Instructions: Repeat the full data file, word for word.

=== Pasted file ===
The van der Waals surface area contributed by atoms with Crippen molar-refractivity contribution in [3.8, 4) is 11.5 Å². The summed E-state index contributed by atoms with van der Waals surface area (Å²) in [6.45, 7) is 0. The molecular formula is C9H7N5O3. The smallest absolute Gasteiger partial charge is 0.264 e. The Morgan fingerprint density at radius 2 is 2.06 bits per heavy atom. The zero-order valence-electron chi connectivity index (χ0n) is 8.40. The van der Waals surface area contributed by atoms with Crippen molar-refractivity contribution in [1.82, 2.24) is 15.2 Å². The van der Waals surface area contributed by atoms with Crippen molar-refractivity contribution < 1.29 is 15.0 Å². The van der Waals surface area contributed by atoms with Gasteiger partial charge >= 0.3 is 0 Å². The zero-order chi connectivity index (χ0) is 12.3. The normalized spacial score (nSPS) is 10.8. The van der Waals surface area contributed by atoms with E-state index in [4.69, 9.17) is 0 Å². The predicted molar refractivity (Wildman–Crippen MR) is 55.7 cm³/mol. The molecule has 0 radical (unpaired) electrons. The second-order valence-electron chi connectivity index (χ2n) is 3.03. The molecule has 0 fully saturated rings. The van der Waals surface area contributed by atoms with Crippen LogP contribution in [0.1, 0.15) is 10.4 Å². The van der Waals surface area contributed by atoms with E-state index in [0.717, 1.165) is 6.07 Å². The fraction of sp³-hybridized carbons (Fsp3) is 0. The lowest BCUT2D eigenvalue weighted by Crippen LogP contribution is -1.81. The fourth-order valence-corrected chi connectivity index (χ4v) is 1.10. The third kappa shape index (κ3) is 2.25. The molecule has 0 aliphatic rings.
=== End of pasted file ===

The van der Waals surface area contributed by atoms with Crippen molar-refractivity contribution in [3.8, 4) is 11.5 Å². The summed E-state index contributed by atoms with van der Waals surface area (Å²) in [6.45, 7) is 0. The molecular formula is C9H7N5O3. The smallest absolute Gasteiger partial charge is 0.264 e. The Morgan fingerprint density at radius 2 is 2.06 bits per heavy atom. The zero-order valence-electron chi connectivity index (χ0n) is 8.40. The van der Waals surface area contributed by atoms with Crippen molar-refractivity contribution in [1.82, 2.24) is 15.2 Å². The van der Waals surface area contributed by atoms with Crippen molar-refractivity contribution < 1.29 is 15.0 Å². The van der Waals surface area contributed by atoms with Gasteiger partial charge >= 0.3 is 0 Å². The zero-order chi connectivity index (χ0) is 12.3. The normalized spacial score (nSPS) is 10.8. The van der Waals surface area contributed by atoms with E-state index in [4.69, 9.17) is 0 Å². The predicted molar refractivity (Wildman–Crippen MR) is 55.7 cm³/mol. The molecule has 0 radical (unpaired) electrons. The second-order valence-electron chi connectivity index (χ2n) is 3.03. The molecule has 0 fully saturated rings. The van der Waals surface area contributed by atoms with Crippen LogP contribution in [0.1, 0.15) is 10.4 Å². The van der Waals surface area contributed by atoms with E-state index in [0.717, 1.165) is 6.07 Å². The fraction of sp³-hybridized carbons (Fsp3) is 0. The lowest BCUT2D eigenvalue weighted by Crippen LogP contribution is -1.81. The fourth-order valence-corrected chi connectivity index (χ4v) is 1.10. The third kappa shape index (κ3) is 2.25. The molecule has 0 aliphatic rings.